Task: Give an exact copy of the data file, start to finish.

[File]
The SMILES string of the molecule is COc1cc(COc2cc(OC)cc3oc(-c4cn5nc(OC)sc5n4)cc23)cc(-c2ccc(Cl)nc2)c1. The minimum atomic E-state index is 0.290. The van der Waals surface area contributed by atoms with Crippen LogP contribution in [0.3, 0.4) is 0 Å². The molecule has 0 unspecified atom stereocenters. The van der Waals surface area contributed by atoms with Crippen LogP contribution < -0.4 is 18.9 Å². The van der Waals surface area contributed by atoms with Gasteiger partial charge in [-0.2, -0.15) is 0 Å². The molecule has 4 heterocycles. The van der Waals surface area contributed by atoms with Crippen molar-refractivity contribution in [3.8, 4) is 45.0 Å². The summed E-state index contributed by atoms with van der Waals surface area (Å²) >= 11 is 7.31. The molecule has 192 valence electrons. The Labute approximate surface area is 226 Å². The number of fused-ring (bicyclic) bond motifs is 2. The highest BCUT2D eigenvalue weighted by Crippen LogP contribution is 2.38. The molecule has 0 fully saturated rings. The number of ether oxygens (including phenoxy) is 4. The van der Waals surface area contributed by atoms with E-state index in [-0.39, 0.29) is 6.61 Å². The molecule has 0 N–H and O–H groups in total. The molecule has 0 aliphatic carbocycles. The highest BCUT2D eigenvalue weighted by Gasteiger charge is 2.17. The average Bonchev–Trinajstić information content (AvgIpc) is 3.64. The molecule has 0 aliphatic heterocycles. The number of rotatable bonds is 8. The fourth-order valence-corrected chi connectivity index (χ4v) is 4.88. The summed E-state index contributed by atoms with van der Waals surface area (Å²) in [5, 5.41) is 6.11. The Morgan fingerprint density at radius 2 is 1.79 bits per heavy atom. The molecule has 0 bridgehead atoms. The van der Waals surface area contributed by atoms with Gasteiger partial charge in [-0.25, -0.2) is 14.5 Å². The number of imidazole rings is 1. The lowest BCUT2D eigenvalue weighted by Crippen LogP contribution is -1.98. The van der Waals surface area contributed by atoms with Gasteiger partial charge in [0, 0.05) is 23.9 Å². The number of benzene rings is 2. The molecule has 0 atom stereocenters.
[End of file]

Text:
The SMILES string of the molecule is COc1cc(COc2cc(OC)cc3oc(-c4cn5nc(OC)sc5n4)cc23)cc(-c2ccc(Cl)nc2)c1. The minimum atomic E-state index is 0.290. The van der Waals surface area contributed by atoms with Crippen LogP contribution in [0.3, 0.4) is 0 Å². The molecule has 0 unspecified atom stereocenters. The van der Waals surface area contributed by atoms with Crippen LogP contribution < -0.4 is 18.9 Å². The van der Waals surface area contributed by atoms with Gasteiger partial charge in [-0.2, -0.15) is 0 Å². The molecule has 4 heterocycles. The van der Waals surface area contributed by atoms with Crippen molar-refractivity contribution in [3.8, 4) is 45.0 Å². The summed E-state index contributed by atoms with van der Waals surface area (Å²) >= 11 is 7.31. The molecule has 192 valence electrons. The Labute approximate surface area is 226 Å². The number of fused-ring (bicyclic) bond motifs is 2. The highest BCUT2D eigenvalue weighted by Crippen LogP contribution is 2.38. The molecule has 0 fully saturated rings. The number of ether oxygens (including phenoxy) is 4. The van der Waals surface area contributed by atoms with E-state index in [-0.39, 0.29) is 6.61 Å². The molecule has 0 N–H and O–H groups in total. The molecule has 0 aliphatic carbocycles. The highest BCUT2D eigenvalue weighted by Gasteiger charge is 2.17. The average Bonchev–Trinajstić information content (AvgIpc) is 3.64. The molecule has 0 aliphatic heterocycles. The number of rotatable bonds is 8. The fourth-order valence-corrected chi connectivity index (χ4v) is 4.88. The summed E-state index contributed by atoms with van der Waals surface area (Å²) in [5, 5.41) is 6.11. The Morgan fingerprint density at radius 2 is 1.79 bits per heavy atom. The molecule has 0 bridgehead atoms. The van der Waals surface area contributed by atoms with Gasteiger partial charge in [-0.25, -0.2) is 14.5 Å². The number of imidazole rings is 1. The lowest BCUT2D eigenvalue weighted by Crippen LogP contribution is -1.98. The van der Waals surface area contributed by atoms with Gasteiger partial charge in [0, 0.05) is 23.9 Å². The number of benzene rings is 2. The molecule has 0 atom stereocenters.